WHO Releases Guidelines for Ethical Use of Generative AI in Healthcare
In a move towards the ethical governance of advancing generative artificial intelligence (AI) technology in healthcare, the World Health Organization (WHO) has issued comprehensive guidance on Large Multi-Modal Models (LMMs). These models, capable of accepting diverse data inputs such as text, videos, and images, have witnessed unprecedented adoption, with platforms like ChatGPT, Bard, and Bert entering the public consciousness in 2023.
The WHO’s guidance, comprising over 40 recommendations, targets governments, technology companies, and healthcare providers, aiming to ensure responsible use of LMMs for the promotion and protection of population health. Dr. Jeremy Farrar, WHO Chief Scientist, stressed the potential benefits of generative AI technologies in healthcare but underscored the need for transparent information and policies to manage the associated risks.
LMMs, known for their mimicry of human communication and ability to perform tasks not explicitly programmed, exhibit five broad applications in healthcare, as outlined by the WHO. These include diagnosis and clinical care, patient-guided use for investigating symptoms and treatment, clerical and administrative tasks within electronic health records, medical and nursing education through simulated patient encounters, and scientific research and drug development to identify new compounds.
However, the guidance highlights documented risks associated with LMMs, including the production of false, inaccurate, or biased information. This poses potential harm to individuals relying on such information for making critical health decisions. The quality and bias of training data, concerning factors like race, ethnicity, ancestry, sex, gender identity, or age, could compromise the integrity of LMM outputs.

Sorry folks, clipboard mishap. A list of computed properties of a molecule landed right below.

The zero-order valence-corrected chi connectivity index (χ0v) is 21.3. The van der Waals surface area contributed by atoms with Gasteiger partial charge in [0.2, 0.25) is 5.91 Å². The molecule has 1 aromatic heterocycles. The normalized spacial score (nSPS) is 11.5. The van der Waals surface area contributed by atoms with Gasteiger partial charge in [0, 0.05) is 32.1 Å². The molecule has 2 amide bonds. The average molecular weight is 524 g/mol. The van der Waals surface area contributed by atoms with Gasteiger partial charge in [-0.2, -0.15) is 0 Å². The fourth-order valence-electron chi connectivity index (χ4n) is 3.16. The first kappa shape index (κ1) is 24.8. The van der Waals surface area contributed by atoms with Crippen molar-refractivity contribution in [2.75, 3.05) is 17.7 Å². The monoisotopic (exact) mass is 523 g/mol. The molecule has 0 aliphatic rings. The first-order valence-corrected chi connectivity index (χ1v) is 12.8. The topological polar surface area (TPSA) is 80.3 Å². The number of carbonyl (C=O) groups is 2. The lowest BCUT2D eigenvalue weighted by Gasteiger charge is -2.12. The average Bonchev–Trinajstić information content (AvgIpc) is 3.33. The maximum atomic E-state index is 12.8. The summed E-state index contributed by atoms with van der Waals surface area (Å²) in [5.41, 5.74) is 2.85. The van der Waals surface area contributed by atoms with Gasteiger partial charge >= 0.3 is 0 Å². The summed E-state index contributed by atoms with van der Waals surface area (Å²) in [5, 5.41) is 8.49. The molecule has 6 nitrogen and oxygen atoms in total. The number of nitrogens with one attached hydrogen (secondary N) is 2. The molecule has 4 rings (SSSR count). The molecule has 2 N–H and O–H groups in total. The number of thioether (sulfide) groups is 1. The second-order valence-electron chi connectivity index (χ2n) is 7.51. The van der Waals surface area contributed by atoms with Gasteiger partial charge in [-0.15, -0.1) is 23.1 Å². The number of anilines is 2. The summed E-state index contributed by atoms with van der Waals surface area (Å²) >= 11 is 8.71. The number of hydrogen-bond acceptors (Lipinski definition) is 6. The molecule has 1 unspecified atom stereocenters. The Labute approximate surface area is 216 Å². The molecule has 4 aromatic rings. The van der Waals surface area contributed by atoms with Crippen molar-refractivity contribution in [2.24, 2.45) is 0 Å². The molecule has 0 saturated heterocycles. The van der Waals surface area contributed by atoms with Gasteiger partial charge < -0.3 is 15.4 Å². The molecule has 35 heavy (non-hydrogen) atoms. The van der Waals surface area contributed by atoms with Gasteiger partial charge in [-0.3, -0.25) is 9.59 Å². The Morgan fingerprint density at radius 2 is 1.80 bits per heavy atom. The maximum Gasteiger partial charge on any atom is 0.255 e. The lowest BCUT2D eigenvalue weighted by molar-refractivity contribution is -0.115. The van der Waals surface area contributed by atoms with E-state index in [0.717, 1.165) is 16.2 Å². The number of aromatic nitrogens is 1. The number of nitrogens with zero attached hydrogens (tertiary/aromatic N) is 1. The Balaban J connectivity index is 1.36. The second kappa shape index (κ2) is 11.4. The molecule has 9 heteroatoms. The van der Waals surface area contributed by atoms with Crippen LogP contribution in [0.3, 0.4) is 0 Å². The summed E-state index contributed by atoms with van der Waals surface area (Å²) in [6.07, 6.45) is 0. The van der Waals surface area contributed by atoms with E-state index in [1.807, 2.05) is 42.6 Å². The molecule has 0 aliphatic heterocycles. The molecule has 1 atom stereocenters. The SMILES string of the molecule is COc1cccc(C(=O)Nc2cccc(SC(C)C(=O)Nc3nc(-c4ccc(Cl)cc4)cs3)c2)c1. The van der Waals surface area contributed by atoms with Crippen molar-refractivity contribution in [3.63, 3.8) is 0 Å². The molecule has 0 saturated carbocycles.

Beyond individual risks, the WHO acknowledges broader challenges to health systems stemming from LMMs. These include concerns about the accessibility and affordability of the most advanced LMMs, potential ‘automation bias’ by healthcare professionals and patients, and cybersecurity vulnerabilities jeopardizing patient information and the trustworthiness of AI algorithms in healthcare provision.
Need Stakeholders Engagement for LLMs Deployment
To address these challenges, the WHO emphasizes the need for engagement from various stakeholders throughout the development and deployment of LMMs. Governments, technology companies, healthcare providers, patients, and civil society are called upon to participate actively in ensuring the responsible use of AI technologies.
The guidance provides specific recommendations for governments, placing the primary responsibility on them to set standards for the development, deployment, and integration of LMMs into public health and medical practices.
Governments are urged to invest in or provide not-for-profit or public infrastructure, including computing power and public data sets, accessible to developers in various sectors. These resources would be contingent on users adhering to ethical principles and values. Laws, policies, and regulations are to be employed to ensure that LMMs in healthcare meet ethical obligations and human rights standards, safeguarding aspects like dignity, autonomy, and privacy.
The guidance also suggests the assignment of regulatory agencies, existing or new, to assess and approve LMMs and applications intended for healthcare use, within the constraints of available resources. Furthermore, mandatory post-release auditing and impact assessments by independent third parties are recommended for large-scale LMM deployments. These assessments should include considerations for data protection and human rights, with outcomes and impacts disaggregated by user characteristics, such as age, race, or disability.
Developers of LMMs are also entrusted with key responsibilities. They are urged to ensure that potential users and all direct and indirect stakeholders, including medical providers, scientific researchers, healthcare professionals, and patients, are engaged from the early stages of AI development. Transparent, inclusive, and structured design processes should allow stakeholders to raise ethical issues, voice concerns, and provide input.
Additionally, LMMs should be designed to perform well-defined tasks with necessary accuracy and reliability to enhance health systems and advance patient interests. Developers must also possess the capability to predict and understand potential secondary outcomes of their AI applications.
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